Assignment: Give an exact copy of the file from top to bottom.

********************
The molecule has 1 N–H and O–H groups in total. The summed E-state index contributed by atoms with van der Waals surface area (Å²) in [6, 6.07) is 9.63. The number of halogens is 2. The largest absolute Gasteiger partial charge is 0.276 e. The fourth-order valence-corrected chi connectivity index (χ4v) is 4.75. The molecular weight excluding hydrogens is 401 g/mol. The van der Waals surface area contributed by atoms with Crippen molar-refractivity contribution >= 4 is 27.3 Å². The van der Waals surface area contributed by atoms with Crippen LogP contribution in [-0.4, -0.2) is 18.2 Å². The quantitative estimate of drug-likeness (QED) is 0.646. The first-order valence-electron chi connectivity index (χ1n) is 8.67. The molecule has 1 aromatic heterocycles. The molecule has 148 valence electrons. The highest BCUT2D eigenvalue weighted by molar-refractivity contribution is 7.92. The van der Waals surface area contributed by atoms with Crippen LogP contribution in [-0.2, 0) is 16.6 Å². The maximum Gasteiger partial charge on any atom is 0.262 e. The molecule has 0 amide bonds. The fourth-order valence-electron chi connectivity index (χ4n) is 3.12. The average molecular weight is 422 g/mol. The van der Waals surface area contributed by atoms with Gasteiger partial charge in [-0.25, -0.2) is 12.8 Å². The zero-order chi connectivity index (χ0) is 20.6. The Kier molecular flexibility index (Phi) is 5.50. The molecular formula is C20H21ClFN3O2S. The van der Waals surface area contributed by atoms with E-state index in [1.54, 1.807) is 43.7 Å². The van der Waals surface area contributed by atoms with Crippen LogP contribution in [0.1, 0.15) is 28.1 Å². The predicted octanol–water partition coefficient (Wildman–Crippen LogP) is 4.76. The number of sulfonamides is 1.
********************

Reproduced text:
The molecule has 1 N–H and O–H groups in total. The summed E-state index contributed by atoms with van der Waals surface area (Å²) in [6, 6.07) is 9.63. The number of halogens is 2. The largest absolute Gasteiger partial charge is 0.276 e. The fourth-order valence-corrected chi connectivity index (χ4v) is 4.75. The molecular weight excluding hydrogens is 401 g/mol. The van der Waals surface area contributed by atoms with Crippen molar-refractivity contribution >= 4 is 27.3 Å². The van der Waals surface area contributed by atoms with Crippen LogP contribution in [-0.4, -0.2) is 18.2 Å². The quantitative estimate of drug-likeness (QED) is 0.646. The first-order valence-electron chi connectivity index (χ1n) is 8.67. The molecule has 1 aromatic heterocycles. The molecule has 148 valence electrons. The highest BCUT2D eigenvalue weighted by molar-refractivity contribution is 7.92. The van der Waals surface area contributed by atoms with Crippen LogP contribution in [-0.2, 0) is 16.6 Å². The maximum Gasteiger partial charge on any atom is 0.262 e. The molecule has 0 amide bonds. The fourth-order valence-electron chi connectivity index (χ4n) is 3.12. The average molecular weight is 422 g/mol. The van der Waals surface area contributed by atoms with Gasteiger partial charge in [-0.25, -0.2) is 12.8 Å². The zero-order chi connectivity index (χ0) is 20.6. The Kier molecular flexibility index (Phi) is 5.50. The molecular formula is C20H21ClFN3O2S. The van der Waals surface area contributed by atoms with E-state index in [1.54, 1.807) is 43.7 Å². The van der Waals surface area contributed by atoms with Crippen LogP contribution in [0.1, 0.15) is 28.1 Å². The predicted octanol–water partition coefficient (Wildman–Crippen LogP) is 4.76. The number of sulfonamides is 1.